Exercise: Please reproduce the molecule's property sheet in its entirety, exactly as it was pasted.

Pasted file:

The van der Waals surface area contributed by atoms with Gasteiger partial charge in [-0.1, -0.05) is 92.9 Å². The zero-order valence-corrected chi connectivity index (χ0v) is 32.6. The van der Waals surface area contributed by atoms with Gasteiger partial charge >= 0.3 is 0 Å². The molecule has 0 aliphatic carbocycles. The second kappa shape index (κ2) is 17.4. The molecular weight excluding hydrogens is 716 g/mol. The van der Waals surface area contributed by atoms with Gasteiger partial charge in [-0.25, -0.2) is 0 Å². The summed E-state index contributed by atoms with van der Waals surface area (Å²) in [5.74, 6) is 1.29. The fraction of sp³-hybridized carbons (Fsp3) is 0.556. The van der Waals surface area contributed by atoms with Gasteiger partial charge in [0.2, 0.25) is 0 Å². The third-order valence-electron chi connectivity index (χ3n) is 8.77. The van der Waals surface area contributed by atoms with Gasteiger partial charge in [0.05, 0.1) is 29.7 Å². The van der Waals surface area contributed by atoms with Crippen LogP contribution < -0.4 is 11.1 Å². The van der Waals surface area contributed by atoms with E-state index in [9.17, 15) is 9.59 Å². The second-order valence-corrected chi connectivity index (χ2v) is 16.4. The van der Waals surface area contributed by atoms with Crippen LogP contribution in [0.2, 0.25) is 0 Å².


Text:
The van der Waals surface area contributed by atoms with Gasteiger partial charge in [-0.1, -0.05) is 92.9 Å². The zero-order valence-corrected chi connectivity index (χ0v) is 32.6. The van der Waals surface area contributed by atoms with Gasteiger partial charge >= 0.3 is 0 Å². The molecule has 0 aliphatic carbocycles. The second kappa shape index (κ2) is 17.4. The molecular weight excluding hydrogens is 716 g/mol. The van der Waals surface area contributed by atoms with Gasteiger partial charge in [-0.25, -0.2) is 0 Å². The summed E-state index contributed by atoms with van der Waals surface area (Å²) in [5.74, 6) is 1.29. The fraction of sp³-hybridized carbons (Fsp3) is 0.556. The van der Waals surface area contributed by atoms with Gasteiger partial charge in [0.2, 0.25) is 0 Å². The third-order valence-electron chi connectivity index (χ3n) is 8.77. The van der Waals surface area contributed by atoms with Gasteiger partial charge in [0.05, 0.1) is 29.7 Å². The van der Waals surface area contributed by atoms with Crippen LogP contribution < -0.4 is 11.1 Å². The van der Waals surface area contributed by atoms with E-state index in [9.17, 15) is 9.59 Å². The second-order valence-corrected chi connectivity index (χ2v) is 16.4. The van der Waals surface area contributed by atoms with Crippen LogP contribution in [0.2, 0.25) is 0 Å².